Tuesday, June 30, 2015

Hiking and Camping Tips for Garibaldi Lake

Garibaldi Lake is a popular destination for summer hikers, campers and outdoor enthusiasts looking to enjoy the beautiful glacier fed lake. We were up at Garibaldi Lake over the weekend for an epic outdoor adventure.

There’s a lot of people online asking questions about day trips up to Panorama Ridge, Black Tusk, Garibaldi Lake, and camping conditions at Garibaldi Lake, so I figured I’d share a bit of my experience from this past weekend.

Camping tips:
My first tip is to go early. Although it’s still early in the season, the campsite was full this past weekend. We made our way up to Garibaldi Lake on Friday morning; we hit the trail around 6am and made it to the lake for 9am. We were able to get a campsite right near the water.

By Friday afternoon, people were being turned away as there were no campsites left. Even Friday night, there were still late arrivals with camp gear being turned away.

On Saturday afternoon, we were told that rangers were advising people to head straight for Taylor Meadows as there were no campsites left at Garibaldi Lake. By Saturday evening, we were told that even Taylor Meadows was full. We still spotted campers coming up to the lake late Saturday night, feeling discouraged that they just hiked 3 hours with camp gear on their back only to learn there was nowhere for them to camp.

Available campsites:
At Garibaldi Lake, there are 50 campsites, and at Taylor Meadows there are 40 campsites. With only 90 available campsites around this area, you can see how they would fill up fast.

Hiking in the area:
If you’re going to hike up Panorama Ridge or Black Tusk, please make sure you go prepared. We had several hikers stop us along the trail in the late afternoon asking us how much further to the top, and weather they’d make it with less than 1L of water. Remember that both hikes take 11 hours round trip, and are about 1500-1700 meters in elevation gain. This means it’s best to start earlier in the day, so you make it back to your car before sunset.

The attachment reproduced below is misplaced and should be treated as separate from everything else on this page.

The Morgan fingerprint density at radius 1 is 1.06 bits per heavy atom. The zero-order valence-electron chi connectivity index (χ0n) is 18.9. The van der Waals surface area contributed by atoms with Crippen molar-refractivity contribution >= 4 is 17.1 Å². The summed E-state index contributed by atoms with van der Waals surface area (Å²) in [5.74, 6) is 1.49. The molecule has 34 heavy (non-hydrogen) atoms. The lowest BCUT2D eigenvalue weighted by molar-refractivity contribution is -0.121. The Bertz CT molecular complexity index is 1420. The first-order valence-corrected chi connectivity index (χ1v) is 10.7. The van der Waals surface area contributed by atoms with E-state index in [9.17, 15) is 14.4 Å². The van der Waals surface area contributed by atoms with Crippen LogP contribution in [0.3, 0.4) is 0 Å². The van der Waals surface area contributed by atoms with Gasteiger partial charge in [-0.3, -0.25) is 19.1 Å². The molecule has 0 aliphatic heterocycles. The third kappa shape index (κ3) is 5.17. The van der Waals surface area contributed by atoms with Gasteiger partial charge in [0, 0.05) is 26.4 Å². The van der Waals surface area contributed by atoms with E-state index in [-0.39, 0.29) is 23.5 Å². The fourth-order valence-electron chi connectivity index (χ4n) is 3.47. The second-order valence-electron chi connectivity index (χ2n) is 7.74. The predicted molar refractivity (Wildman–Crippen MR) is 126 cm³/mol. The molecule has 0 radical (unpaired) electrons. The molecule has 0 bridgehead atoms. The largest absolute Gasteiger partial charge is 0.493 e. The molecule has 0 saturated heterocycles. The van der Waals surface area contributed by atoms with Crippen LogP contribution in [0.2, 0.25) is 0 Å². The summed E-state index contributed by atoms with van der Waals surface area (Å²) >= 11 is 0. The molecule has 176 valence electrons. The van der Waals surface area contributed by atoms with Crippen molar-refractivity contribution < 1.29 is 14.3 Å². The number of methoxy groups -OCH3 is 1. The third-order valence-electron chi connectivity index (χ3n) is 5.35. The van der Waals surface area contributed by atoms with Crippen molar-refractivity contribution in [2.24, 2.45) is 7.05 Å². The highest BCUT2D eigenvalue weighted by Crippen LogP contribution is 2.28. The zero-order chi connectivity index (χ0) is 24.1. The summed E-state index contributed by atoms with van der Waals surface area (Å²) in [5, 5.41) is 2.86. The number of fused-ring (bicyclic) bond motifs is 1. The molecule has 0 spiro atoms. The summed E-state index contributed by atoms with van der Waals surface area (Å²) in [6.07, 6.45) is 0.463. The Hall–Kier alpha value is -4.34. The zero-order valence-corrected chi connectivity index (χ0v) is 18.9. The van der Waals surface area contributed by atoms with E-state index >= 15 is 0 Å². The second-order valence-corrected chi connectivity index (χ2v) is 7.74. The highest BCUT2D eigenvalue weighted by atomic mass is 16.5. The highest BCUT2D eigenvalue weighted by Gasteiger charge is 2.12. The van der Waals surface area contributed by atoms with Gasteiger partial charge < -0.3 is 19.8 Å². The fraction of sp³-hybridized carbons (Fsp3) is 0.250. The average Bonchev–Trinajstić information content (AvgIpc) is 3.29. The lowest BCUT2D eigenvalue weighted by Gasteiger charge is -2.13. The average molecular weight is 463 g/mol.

A lot of people ask if there are any sources of water along the trail. You do cross many creeks on your hike, but it is advised that you either boil the water before drinking it or use the tablets to purify the water. We actually grabbed some snow from the top of Panorama Ridge and boiled it to use in our lunches. We also boiled water from Garibaldi Lake while camping this past weekend.

Panorama Ridge:
We hiked up Panorama Ridge on Saturday. What an amazing hike and stunning views of the lake below. We started our hike from the Garibaldi Lake campgrounds, went up through Taylor Meadows, them summited Panorama Ridge. We were back at camp by 4pm, jumped straight into the ice cold lake, then took an afternoon nap.

The trail up to the top of Panorama Ridge still has a bit of snow on it. We hiked in snow for the last 30 minutes of the trail in shorts and runners. It was a hot day; 36 degrees out, and the sun was blaring in our faces from the snow. Make sure you wear sunblock and sunglasses.

Black Tusk:
The Black Tusk trail seems to be the busier trail of the two. A popular choice for many hikers.